Wedding season is just around the corner. So what better way to close out Arthur Makes A Movie than with an episode titled, “D.W. Unties The Knot?” In this episode, D.W. decides to get married after watching “The Wedding Channel.” There’s just one problem. D.W. being a child, she doesn’t fully graspt everything that goes into a wedding and what exactly a wedding is or what it represents. She ends up realizing she’s gotten herself in much deeper than she ever imagined. So she’s left to figure out how to get everything back to how it was.

Arthur Makes A Movie will be available Tuesday, May 13th. It can be pre-ordered now via the PBS online store at More information on this and other Arthur DVDs is available online at and To keep up with the latest sports and entertainment news and reviews, go online to and “Like” it. Fans can always keep up with the latest sports and entertainment news and reviews in the Phil’s Picks blog at

Arthur Stands Up To Bullying Another Impressive Compilation Of Episodes From PBS Kids

Courtesy:  PBS/PBS Kids

Courtesy: PBS/PBS Kids

Everyone’s favorite aardvark, Arthur Read, is back with another set of adventures for audiences of all ages.  PBS’ latest compilation of episodes from the hit children’s TV series is just as important for viewers as it is entertaining.  That’s because it is one more shot in the battle against bullying.  Arthur Stands up to Bullying includes four brand new episodes from the series.  Two of those episodes directly tackle the issue of bullying, while other pair offers its very own lessons that parents, teachers, and children will enjoy and appreciate.  Parents, teachers, and children will enjoy and appreciate each episode first and foremost because of each episode’s script.  The writing that has become standard for the Arthur series is continued here.  While the show’s animation is based more on flash animation than hand drawn animation, it is still more impressive than so many of the CG based shows that dominate commercially run networks.  It all works together to make this compilation one more that will be welcomed in the classroom and the living room.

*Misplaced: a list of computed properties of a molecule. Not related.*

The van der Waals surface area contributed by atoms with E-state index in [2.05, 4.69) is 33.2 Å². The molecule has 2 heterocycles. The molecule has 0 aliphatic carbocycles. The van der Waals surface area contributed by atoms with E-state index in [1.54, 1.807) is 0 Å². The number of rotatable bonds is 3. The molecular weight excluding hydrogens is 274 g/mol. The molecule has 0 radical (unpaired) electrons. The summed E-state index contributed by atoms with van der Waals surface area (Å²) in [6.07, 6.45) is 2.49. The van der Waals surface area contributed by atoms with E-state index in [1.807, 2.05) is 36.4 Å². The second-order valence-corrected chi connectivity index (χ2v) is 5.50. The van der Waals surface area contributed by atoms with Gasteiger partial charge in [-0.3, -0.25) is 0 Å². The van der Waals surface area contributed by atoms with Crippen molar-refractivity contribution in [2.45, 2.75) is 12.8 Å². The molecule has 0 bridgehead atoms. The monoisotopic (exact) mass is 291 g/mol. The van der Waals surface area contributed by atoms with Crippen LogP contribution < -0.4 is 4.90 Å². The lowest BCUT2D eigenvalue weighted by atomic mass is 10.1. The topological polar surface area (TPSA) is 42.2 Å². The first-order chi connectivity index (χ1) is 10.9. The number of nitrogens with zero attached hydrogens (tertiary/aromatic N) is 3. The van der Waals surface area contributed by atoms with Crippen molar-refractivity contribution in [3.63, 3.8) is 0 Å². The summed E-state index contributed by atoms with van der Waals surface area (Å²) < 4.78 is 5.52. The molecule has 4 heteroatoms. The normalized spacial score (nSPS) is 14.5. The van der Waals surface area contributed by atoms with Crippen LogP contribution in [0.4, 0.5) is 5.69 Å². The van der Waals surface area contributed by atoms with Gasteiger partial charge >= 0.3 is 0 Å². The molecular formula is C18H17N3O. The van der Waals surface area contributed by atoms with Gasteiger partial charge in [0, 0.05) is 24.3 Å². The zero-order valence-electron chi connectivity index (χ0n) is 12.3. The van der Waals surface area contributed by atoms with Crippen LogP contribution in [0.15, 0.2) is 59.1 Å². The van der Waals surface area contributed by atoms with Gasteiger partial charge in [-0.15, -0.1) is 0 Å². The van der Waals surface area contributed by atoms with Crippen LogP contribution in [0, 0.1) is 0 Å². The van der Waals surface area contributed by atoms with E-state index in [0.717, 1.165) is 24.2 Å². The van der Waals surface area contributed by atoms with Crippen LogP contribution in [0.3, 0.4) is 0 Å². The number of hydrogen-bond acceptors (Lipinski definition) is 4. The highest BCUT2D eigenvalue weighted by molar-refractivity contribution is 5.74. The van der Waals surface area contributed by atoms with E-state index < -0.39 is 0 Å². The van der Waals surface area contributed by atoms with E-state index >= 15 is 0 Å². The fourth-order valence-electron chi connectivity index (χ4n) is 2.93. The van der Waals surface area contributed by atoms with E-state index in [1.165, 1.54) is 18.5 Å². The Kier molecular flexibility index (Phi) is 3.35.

Arthur Stands up to Bullying is anchored by a pair of important episodes centered on the ongoing problem of bullying that so plagues America’s youth population today.  Both episodes are important in that they examine bullying from two fronts.  The first of the episodes, “The Last Tough Customer”, tackles bullying head on.  It examines bullying from the angle of Molly, a member of the Tough Customers gang.  She knows that she is being a bully and that she always has been.  Through flashbacks, audiences learn how she became a bully. And because of something that he brother James does to someone else, it refreshes her own memory of how she became one, too.  This, in turn leads to an epiphany that leads her to apologize to everyone she has bullied.  She goes on to tell her friends they all need to stop being bullies, too.  This is an important lesson because it could make those that are bullies to perhaps give a second thought to their own actions and make their change.  In making a change, maybe those same individuals will take the time to tell others to stop bullying, too. 

The second of the episodes centered on bullying is taken from the polar opposite angle as that of “The Last Tough Customer.”  “So Funny I Forgot to Laugh” finds Arthur losing his friends because of his own bullying.  The catch here is that Arthur doesn’t even realize that he is being a bully at first.  He was making jokes about his friend Sue Ellen because of a sweater that she wore to school.  He made all kinds of mean comments about her for what she wore.  It led to a lot of hurt feelings all the way around, not just in her.  It’s a very well written secondary lesson about bullying.  It teaches audiences of all ages (yes, even adults do this) that it’s not right to bully someone just because of what they wear or simply for how they look in general.  This secondary storyline is wonderfully interwoven into the primary plot of Arthur not knowing he was being a bully.  Together, the two storylines make this episode as good as the prior episode, if not even better than that episode.